Warm Southern Breeze

"… there is no such thing as nothing."


Posted by Warm Southern Breeze on Saturday, November 27, 2021

What is it?


Glad you asked!

It’s THE MOST important meal of the day!


Because you’re BREAKING your FAST! Hence, the name — break-fast.

Overnight, your body has thoroughly digested, and fully utilized every nutrient which you put it yesterday.

And, now, it’s time to eliminate the waste. Your blood’s been filtered, too. And that waste as well, is ready to go. That’s why upon awakening from an overnight rest, you, everyone else, and all god’s creatures gotta’ go.

And since it’s ALL empty, just like your automobile, it’s time for a refill. Can’t travel cross-country on an empty tank, now, can you? Prolly can’t even make it cross-town when the gas gauge is pointing on ‘E’.

And proteins — broadly, meat, eggs, cheese, and nuts — take longer to digest than carbohydrates, thus, releasing their energy more evenly, whereas carbohydrates burn (release their energy) rather quickly.

Seen below…

Sautéed New York Strip, topped with “Hecho en Mexico” El Yucateco brand green habanero sauce, accompanied by Italian 5-grain bread from Publix (baked fresh daily), topped with Saint Angel Triple Cream Brie cheese via Murray’s, and crushed grape tomatoes.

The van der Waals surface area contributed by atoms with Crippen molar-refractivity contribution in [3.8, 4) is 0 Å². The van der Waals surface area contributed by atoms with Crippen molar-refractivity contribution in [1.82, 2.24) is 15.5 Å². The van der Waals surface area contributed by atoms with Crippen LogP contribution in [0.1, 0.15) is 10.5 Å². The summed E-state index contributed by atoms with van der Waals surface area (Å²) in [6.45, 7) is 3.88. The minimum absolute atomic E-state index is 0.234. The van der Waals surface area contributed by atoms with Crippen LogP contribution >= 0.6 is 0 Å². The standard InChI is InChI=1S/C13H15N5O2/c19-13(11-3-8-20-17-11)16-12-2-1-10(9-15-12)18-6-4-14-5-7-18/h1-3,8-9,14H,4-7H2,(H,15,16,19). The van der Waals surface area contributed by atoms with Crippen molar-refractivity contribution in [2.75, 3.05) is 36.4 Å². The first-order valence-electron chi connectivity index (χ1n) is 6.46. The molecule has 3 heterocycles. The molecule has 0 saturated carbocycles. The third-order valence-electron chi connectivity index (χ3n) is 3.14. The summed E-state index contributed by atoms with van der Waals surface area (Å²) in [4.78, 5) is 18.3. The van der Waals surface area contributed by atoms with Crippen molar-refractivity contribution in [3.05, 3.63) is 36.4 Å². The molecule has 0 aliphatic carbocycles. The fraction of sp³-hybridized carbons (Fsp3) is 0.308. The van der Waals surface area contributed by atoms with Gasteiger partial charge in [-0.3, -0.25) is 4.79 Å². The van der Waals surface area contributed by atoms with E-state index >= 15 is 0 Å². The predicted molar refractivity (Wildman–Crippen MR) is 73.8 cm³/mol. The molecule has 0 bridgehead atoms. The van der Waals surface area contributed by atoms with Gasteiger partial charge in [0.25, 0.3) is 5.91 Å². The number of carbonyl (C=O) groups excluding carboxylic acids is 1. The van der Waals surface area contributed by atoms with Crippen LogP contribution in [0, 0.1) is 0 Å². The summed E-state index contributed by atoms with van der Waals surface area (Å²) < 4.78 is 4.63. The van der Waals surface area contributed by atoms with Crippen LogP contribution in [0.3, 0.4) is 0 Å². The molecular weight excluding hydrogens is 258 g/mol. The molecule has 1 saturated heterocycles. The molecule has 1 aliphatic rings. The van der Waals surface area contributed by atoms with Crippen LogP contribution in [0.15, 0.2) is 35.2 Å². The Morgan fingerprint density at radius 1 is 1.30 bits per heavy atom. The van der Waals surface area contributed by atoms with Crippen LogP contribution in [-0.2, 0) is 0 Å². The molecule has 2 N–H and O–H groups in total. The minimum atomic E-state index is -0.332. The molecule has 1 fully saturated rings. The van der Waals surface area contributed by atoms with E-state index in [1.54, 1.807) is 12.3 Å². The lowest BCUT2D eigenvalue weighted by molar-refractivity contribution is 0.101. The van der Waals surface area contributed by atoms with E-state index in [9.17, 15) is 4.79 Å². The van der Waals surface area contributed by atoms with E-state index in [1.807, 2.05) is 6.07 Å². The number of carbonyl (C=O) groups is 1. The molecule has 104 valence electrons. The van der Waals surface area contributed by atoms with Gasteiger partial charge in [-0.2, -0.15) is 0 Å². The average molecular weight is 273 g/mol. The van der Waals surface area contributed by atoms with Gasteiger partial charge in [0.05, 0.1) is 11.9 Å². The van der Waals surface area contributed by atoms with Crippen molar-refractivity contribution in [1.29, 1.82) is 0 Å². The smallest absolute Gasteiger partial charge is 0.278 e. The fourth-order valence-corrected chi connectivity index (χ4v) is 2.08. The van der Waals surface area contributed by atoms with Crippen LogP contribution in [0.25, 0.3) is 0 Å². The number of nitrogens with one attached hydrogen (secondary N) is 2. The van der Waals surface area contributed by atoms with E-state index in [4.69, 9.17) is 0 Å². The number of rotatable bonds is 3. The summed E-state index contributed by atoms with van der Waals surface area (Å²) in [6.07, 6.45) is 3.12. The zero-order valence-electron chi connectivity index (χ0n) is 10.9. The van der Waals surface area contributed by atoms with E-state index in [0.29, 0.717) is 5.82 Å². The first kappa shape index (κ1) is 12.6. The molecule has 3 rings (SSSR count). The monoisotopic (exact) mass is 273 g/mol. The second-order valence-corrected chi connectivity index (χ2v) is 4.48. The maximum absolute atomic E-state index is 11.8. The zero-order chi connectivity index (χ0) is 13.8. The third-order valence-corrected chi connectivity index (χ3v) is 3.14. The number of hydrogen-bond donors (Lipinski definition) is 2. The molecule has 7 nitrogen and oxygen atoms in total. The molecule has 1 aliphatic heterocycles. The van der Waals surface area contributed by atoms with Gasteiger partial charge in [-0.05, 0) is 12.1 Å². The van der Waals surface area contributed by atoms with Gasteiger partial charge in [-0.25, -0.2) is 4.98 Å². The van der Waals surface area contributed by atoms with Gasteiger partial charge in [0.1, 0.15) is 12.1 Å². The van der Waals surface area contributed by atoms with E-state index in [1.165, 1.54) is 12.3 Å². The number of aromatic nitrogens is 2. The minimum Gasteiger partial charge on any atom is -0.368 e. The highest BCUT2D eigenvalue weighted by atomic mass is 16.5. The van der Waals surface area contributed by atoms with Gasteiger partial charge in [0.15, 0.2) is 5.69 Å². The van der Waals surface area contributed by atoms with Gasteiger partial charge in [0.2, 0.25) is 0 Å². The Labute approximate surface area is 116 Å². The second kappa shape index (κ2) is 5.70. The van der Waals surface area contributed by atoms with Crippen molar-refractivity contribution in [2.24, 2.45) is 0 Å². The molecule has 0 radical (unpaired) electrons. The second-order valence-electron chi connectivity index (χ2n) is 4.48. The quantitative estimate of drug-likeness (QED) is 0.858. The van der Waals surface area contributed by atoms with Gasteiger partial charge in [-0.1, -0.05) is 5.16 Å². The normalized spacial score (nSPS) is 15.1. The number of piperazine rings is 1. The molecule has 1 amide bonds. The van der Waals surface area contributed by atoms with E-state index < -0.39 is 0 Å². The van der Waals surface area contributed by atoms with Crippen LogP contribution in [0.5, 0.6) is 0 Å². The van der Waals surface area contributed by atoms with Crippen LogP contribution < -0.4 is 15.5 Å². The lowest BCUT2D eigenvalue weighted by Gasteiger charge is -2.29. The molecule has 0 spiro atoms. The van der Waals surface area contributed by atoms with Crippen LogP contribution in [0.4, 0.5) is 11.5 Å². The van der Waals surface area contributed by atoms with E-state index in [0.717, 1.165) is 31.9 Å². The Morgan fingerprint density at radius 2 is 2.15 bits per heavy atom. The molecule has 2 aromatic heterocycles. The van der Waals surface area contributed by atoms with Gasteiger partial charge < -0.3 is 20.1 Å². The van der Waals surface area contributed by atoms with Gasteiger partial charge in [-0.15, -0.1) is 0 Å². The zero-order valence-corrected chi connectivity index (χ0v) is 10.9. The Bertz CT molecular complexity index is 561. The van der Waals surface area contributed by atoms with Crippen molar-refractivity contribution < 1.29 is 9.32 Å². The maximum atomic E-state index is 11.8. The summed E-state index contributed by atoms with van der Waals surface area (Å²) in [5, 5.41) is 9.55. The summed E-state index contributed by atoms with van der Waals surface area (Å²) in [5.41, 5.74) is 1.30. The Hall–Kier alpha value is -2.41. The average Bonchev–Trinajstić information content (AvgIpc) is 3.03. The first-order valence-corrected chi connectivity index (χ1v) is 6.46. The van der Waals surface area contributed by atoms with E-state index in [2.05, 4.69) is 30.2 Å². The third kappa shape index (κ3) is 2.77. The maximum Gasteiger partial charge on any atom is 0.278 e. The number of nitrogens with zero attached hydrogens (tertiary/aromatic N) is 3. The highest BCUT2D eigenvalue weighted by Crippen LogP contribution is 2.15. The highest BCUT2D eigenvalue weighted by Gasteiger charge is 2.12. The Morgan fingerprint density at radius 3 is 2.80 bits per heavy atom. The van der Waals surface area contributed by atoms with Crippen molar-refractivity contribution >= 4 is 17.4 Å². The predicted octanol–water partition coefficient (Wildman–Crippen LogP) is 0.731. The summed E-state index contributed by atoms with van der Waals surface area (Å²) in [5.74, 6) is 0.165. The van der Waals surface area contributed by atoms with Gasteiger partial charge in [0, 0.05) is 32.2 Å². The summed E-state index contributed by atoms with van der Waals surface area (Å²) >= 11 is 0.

NOTE: Saint Angel Triple Crème Brie is made in the Massif du Pilat, in the Rhone-Alps region of France, and is a pasteurized cow’s milk cheese from the Fromagerie Guilloteau.

PRO TIP: When cooking meat – any meat, but especially beef & pork (the two most commonly consumed in the USA, but mutton/lamb [sheep] & goat [chevon/kid], as well) – the cooked piece should “rest,” i.e., just sit undisturbed, for AT LEAST half as long as it was cooked.


Here’s the rationale & science:
If you’ve ever observed a piece of meat cooking (such as in a crockpot), you’ll have noticed that after a while, it appears to “puff up,” or swell… and, it does.

That’s the result of an internal temperature increase, which is reflected externally, as pressure. That’s the point at which:

1.) Fats begin to render,
2.) Water becomes steam,
3.) Muscle fibers expand, and
4.) Allow water to “leak out.”

At that point, cooking is FULLY underway.

As time progresses, you’ll have also noticed that the piece of meat then “shrinks,” and, may actually become slightly smaller than it was originally, before cooking. And, it has.

That’s because some of the “juices” – water in the piece – have evaporated, been reabsorbed, fat has rendered (liquefied), and collagen has similarly liquefied.

If the piece is prematurely removed before that process has begun, and is sliced, juices will run out copiously, and the piece will be tough, and excessively “chewy.”

Allowing the meat to rest after cooking, permits the meat to “settle down,” and the juices to reabsorb, thus making it juicy, instead of dry.

To illustrate, a friend once cooked hamburgers on the grill, and just as the burgers were becoming ready, the spatula was used to firmly press down upon them, and all the tasty, juicy goodness was expressed. The resulting burgers were dry, and tasteless.

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